Clinical findings revealed a fractured silver amalgam restoration with evidence of secondary caries with respect to left maxillary third molar. IOPA radiograph in relation to the concerned tooth showed coronal radio-opacity approaching the pulp which was suggestive of deep silver amalgam restoration with secondary caries around it, may have been a causative factor for pupil inflammation. Thermal and electric pulp testing showed exaggerated response with lingering pain suggestive of sub acute inflammatory changes in the pulp. A diagnosis of sub acute pulpalgia was made in relation to the maxillary left third molar. Treatment planning included root canal therapy due to the strategic location of the teeth.

After administration of local anesthesia using posterior superior alveolar nerve block with lignocaine hydrochloride 2% and 1:80,000 adrenalines, defective silver amalgam restoration was removed using a large round bur at high speed under air and water coolant. Secondary caries was excavated by sharp spoon excavator followed by which access opening was initiated. After the tooth was anaesthetized, access cavity was prepared using Endo Z bur (Dentsply Maillefer). Coving of the access in mesiopalatal direction was done to explore the dentinal map. Under indirect vision, three canal orifices - mesiobuccal, distobuccal and palatal were found. A small bleeding point was also noticed slightly mesial and palatal to the mesiobuccal canal orifice which was initially assumed to be a minor perforation.

Figure 1: a. Pre-operative IOPA radiograph showing coronal radio-opacity suggestive of dental restoration approaching the pulp, b. Working length radiograph showing the missed mesiopalatal root, c. Master cone radiograph 1-mesiobuccal,2-mesiopalatal,3-palatal,4- distobuccal, d. Post obturation radiograph.

Figure 2: a. Access opening done and cavity preparation modified, b. Post obturation image 1-mesiobuccal, 2-mesiopalatal, 3-palatal and 4-distobuccal.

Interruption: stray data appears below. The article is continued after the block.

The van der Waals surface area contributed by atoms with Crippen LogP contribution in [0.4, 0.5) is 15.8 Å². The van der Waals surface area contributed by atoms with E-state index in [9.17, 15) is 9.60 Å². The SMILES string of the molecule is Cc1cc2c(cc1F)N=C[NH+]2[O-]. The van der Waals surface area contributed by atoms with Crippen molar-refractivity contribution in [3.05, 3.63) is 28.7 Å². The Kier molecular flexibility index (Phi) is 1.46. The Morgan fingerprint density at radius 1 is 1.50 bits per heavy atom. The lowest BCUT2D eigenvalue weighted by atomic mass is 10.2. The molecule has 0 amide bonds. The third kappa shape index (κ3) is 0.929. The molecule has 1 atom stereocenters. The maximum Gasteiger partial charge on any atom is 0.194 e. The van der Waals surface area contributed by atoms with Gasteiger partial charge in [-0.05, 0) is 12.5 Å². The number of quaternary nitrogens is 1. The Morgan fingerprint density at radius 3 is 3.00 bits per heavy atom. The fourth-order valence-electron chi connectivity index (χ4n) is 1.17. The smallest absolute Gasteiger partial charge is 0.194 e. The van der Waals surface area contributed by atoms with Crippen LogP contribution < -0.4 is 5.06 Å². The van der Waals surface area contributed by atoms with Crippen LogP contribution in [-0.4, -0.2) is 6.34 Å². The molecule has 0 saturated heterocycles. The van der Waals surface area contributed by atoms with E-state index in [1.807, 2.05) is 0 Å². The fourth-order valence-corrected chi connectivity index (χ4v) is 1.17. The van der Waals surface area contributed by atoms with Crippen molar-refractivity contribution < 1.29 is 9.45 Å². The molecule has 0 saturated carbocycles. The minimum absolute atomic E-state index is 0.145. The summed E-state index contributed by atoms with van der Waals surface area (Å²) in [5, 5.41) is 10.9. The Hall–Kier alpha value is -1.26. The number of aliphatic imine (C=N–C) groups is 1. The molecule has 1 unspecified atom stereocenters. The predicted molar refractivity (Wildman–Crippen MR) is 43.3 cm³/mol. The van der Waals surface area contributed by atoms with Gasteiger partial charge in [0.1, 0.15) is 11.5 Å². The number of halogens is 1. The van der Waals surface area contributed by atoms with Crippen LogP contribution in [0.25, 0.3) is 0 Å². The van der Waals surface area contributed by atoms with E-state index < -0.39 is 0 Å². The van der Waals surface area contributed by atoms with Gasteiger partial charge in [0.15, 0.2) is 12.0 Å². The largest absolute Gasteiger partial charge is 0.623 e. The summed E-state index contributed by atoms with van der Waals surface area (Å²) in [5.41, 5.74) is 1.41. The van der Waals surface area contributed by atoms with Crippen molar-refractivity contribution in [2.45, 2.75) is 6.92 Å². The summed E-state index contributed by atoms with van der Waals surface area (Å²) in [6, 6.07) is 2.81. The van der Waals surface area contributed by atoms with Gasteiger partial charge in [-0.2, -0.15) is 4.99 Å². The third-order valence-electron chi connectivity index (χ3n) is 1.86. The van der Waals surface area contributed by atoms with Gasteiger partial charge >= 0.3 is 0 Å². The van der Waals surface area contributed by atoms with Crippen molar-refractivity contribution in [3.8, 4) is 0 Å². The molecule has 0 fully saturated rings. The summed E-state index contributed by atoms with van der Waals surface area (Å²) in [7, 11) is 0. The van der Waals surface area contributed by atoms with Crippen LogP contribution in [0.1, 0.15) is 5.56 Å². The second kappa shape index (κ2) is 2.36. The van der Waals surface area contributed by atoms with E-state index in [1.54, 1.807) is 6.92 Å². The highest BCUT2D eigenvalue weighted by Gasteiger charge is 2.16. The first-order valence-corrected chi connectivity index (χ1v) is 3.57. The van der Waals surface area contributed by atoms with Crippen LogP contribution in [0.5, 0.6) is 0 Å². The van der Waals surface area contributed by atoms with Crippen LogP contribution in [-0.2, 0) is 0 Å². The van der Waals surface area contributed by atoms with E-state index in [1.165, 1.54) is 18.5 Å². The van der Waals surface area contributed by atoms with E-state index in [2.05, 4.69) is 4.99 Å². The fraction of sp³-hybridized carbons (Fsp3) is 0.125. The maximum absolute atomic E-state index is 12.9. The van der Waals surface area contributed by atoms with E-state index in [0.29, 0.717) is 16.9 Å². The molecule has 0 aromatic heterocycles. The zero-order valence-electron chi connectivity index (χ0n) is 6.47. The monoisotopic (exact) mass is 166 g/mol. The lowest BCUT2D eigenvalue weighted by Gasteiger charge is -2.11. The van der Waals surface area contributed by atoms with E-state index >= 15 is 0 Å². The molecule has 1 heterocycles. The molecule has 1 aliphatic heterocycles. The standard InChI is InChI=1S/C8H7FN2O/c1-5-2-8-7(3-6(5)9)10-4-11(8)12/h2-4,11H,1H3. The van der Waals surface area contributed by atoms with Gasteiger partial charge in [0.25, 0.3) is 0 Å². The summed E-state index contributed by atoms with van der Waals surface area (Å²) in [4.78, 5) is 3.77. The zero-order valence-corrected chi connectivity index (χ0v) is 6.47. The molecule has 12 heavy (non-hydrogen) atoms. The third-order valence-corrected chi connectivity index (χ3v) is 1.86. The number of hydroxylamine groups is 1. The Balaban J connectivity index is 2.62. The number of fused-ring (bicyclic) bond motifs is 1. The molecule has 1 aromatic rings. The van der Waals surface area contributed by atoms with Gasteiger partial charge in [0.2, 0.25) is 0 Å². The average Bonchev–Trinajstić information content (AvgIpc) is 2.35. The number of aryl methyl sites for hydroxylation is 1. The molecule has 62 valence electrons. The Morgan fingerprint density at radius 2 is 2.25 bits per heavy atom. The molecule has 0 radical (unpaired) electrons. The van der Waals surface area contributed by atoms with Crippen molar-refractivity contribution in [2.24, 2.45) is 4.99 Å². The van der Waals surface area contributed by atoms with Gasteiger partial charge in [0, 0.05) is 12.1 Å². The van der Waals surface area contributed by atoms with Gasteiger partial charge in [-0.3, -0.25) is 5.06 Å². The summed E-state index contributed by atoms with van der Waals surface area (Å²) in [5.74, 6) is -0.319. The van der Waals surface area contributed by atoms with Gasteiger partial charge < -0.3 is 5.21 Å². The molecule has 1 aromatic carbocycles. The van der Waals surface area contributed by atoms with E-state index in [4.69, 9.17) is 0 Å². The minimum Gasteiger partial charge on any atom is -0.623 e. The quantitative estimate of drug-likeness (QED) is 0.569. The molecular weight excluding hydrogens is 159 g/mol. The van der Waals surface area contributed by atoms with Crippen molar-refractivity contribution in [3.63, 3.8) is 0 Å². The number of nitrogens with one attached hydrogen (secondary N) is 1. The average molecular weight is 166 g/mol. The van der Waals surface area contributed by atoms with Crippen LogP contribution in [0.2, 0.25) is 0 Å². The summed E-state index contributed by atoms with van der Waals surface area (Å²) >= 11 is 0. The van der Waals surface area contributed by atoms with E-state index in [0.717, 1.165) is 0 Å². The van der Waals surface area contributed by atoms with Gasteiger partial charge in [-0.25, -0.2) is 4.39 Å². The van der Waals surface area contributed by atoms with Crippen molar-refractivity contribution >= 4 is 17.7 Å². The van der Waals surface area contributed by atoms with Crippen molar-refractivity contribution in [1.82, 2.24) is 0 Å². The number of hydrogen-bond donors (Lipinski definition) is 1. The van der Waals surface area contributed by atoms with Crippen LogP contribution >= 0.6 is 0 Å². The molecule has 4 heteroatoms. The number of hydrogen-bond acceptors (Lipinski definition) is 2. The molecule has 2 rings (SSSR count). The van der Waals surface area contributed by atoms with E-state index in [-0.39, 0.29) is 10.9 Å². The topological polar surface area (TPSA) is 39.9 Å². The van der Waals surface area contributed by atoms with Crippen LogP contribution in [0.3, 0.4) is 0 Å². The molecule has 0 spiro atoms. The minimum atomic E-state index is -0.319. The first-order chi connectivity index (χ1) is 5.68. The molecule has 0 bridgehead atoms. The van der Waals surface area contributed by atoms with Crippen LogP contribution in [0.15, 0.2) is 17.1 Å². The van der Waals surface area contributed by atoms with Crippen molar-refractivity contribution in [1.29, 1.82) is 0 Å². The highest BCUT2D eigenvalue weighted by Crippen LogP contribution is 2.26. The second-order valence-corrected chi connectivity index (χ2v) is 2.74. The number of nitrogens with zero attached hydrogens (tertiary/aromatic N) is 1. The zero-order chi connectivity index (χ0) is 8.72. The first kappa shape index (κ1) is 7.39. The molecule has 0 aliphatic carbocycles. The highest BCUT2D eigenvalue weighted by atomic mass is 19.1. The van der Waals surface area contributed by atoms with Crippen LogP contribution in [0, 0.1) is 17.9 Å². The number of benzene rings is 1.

Tooth was isolated using rubber dam. The three canal orifices were apically enlarged up to a size 25 K file (Mani, Japan). After achieving a glide path, canal orifices were enlarged using a hand ProTaper SX file (Dentsply Maillefer). The canals were thoroughly irrigated with 5.25% sodium hypochlorite and EDTA. Working length was determined by IOPA radiograph using Ingle’s method. Radiograph showed unusual morphology of supernumerary root and also presence of a fourth canal (Figure 1). With the help of magnification loupes of 2.5X magnification (Heine, USA Ltd. Dover, NH 03820) Resolution Binocular Loupe), the fourth canal orifice was found (Figures 2A & 2B). Working length of canal radiograph was determined. In the next appointment, canal instrumentation was completed using Pro Taper hand file and rotary files (Dentsply Maillefer) up to F3. The instrumentation was accompanied with the use of root canal lubricant RC-Prep (Premier TM USA) along with 5.25% sodium hypochlorite and saline. After the cleaning and shaping, closed dressing was given with zinc oxide eugenol temporary restoration.

On the third appointment, under rubber dam isolation the canals were thoroughly irrigated with saline and 5.25% sodium hypochlorite and the patency of the canals were rechecked. Master cones were selected using radiograph. Canals were finally irrigated with EDTA for one minute followed by 5.25% sodium hypochlorite which was agitated in the canal using an ISO number 10 K file (Mani, Japan). The canals were dried using sterile paper points and coated with AH Plus sealer (Dent Spy De Trey) using lentulo spirals (DENCO, Guangdong, China, Mainland). The guttaperchacones were also coated with AH-plus sealer. The canals were obdurate using combination of horizontal and vertical compaction technique and temporized with modified ZnOE cement. Finally access cavity restoration had done using light cure composite resin, Filtek™ Z350 XT Universal (3M, India).